My colleagues in my home Monochrome Group 32 are always telling me to increase contrast, and that while blown-out whites cannot be saved, dark areas can be drawn out. So I am suggesting the attached changes, which I did in PS Elements, using overall adjustments: "Lighten Shadows," "Darken Highlights," and increased "Mid-Tone Contrast." I did not increase sharpness, but you might try a small touch of that control. What do you think?   Posted: 10/01/2020 16:22:55
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Denise McKay   Denise McKay
I tend to be a little hesitant about opening shadows too much when I'm trying to show some depth within an image. I worry about my image looking too flat. On the flip side, a black muddy area doesn't do anything for me either!

Thank you for your suggestions and comments. I think your edit looks a little closer to my first edit as well. You can definitely see more detail in the shadows, but it doesn't look completely flat. It's very helpful to see an example, so I really do appreciate it!   Posted: 10/01/2020 18:37:29
Stephen Levitas   Stephen Levitas
(Group 32)
I see, yes, I think you are right about not opening up shadows too much. If you had leading lines going backwards, they would express the depth, but you don't in this case. Only the deepening shadow expresses the depth. Good point.   Posted: 10/01/2020 19:27:29

Witta Priester   Witta Priester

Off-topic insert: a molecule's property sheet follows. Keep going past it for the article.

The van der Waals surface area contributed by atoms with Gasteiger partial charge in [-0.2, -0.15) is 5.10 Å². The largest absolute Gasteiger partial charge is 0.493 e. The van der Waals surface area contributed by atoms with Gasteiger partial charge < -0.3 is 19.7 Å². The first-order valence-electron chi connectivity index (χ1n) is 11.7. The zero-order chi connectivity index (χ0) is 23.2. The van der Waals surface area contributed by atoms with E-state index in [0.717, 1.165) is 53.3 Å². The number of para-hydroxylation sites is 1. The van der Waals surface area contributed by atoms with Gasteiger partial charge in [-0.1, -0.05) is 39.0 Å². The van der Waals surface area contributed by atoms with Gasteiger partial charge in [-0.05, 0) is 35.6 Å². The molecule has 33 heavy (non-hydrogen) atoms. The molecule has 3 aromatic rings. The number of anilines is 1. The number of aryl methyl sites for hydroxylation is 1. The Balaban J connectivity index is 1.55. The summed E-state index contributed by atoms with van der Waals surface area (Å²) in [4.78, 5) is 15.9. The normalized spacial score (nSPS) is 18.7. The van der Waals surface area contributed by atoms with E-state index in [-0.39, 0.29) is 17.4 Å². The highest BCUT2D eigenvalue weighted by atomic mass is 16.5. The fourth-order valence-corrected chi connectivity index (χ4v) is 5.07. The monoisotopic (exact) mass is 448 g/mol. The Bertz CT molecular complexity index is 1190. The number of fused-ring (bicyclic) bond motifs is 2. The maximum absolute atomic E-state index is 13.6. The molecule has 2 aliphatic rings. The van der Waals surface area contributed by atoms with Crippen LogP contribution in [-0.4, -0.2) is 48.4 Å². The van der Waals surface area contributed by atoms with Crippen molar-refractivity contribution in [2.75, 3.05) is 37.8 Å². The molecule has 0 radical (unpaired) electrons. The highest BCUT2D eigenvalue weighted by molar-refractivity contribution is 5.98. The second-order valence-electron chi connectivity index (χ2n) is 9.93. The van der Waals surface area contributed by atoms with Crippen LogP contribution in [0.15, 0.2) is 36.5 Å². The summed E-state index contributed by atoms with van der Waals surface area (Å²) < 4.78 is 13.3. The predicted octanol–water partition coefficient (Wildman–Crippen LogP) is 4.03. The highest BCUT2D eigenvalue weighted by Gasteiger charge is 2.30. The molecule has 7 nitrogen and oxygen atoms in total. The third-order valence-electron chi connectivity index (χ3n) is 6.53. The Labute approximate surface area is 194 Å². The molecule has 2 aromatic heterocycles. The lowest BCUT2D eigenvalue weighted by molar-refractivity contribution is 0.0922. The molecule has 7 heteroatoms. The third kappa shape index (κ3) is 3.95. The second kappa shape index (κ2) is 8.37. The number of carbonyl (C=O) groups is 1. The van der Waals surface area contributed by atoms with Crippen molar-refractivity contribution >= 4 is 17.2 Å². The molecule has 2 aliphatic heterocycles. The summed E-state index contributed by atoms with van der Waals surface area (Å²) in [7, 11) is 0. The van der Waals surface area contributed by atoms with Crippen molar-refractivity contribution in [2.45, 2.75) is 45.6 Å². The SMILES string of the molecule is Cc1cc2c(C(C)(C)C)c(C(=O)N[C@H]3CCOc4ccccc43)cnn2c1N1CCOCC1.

Denise, what a fascination bit of a train. There's a lot to look at and enjoy in this photo. Even with the title, it's full of intrigue.

As for which version, in my opinion the final one is too dark. Therefore, I would suggest you try laying the two versions on top of each other in PS and blend the top one at 50% percent opacity. I find that sometimes works for me.

Deciding where you want the eye to "rest" and working to add depth are points I think are worth considering.

  Posted: 10/03/2020 11:48:40

Connie Reinhart   Connie Reinhart
I like original 2 better. It has a smoother look that adds to the natural abstractness. There is a lot to see here, and my eye can't settle. Have you tried cropping from the top to the horizontal bar above the thing that looks like an Aztec temple? Stephen's suggestion of "Things That Go" is pretty good. If it is a historical museum, perhaps that could be "Things That Went."   Posted: 10/05/2020 12:57:05